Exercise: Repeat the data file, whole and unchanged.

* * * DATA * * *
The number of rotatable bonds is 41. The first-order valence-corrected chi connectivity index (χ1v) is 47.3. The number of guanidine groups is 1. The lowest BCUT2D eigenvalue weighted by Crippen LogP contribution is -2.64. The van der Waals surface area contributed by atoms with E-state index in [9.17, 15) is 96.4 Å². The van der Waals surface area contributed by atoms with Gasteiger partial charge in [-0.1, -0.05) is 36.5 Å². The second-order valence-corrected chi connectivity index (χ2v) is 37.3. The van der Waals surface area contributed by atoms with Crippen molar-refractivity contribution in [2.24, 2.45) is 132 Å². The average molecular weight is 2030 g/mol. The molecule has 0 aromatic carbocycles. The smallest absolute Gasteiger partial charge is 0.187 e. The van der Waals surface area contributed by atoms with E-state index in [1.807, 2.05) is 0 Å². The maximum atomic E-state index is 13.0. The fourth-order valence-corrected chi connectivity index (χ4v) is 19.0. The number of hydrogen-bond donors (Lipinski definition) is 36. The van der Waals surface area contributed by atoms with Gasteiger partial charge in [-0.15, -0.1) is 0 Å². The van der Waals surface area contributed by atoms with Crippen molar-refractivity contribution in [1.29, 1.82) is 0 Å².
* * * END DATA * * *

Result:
The number of rotatable bonds is 41. The first-order valence-corrected chi connectivity index (χ1v) is 47.3. The number of guanidine groups is 1. The lowest BCUT2D eigenvalue weighted by Crippen LogP contribution is -2.64. The van der Waals surface area contributed by atoms with E-state index in [9.17, 15) is 96.4 Å². The van der Waals surface area contributed by atoms with Gasteiger partial charge in [-0.1, -0.05) is 36.5 Å². The second-order valence-corrected chi connectivity index (χ2v) is 37.3. The van der Waals surface area contributed by atoms with Crippen molar-refractivity contribution in [2.24, 2.45) is 132 Å². The average molecular weight is 2030 g/mol. The molecule has 0 aromatic carbocycles. The smallest absolute Gasteiger partial charge is 0.187 e. The van der Waals surface area contributed by atoms with E-state index in [1.807, 2.05) is 0 Å². The maximum atomic E-state index is 13.0. The fourth-order valence-corrected chi connectivity index (χ4v) is 19.0. The number of hydrogen-bond donors (Lipinski definition) is 36. The van der Waals surface area contributed by atoms with Gasteiger partial charge in [-0.15, -0.1) is 0 Å². The van der Waals surface area contributed by atoms with Crippen molar-refractivity contribution in [1.29, 1.82) is 0 Å².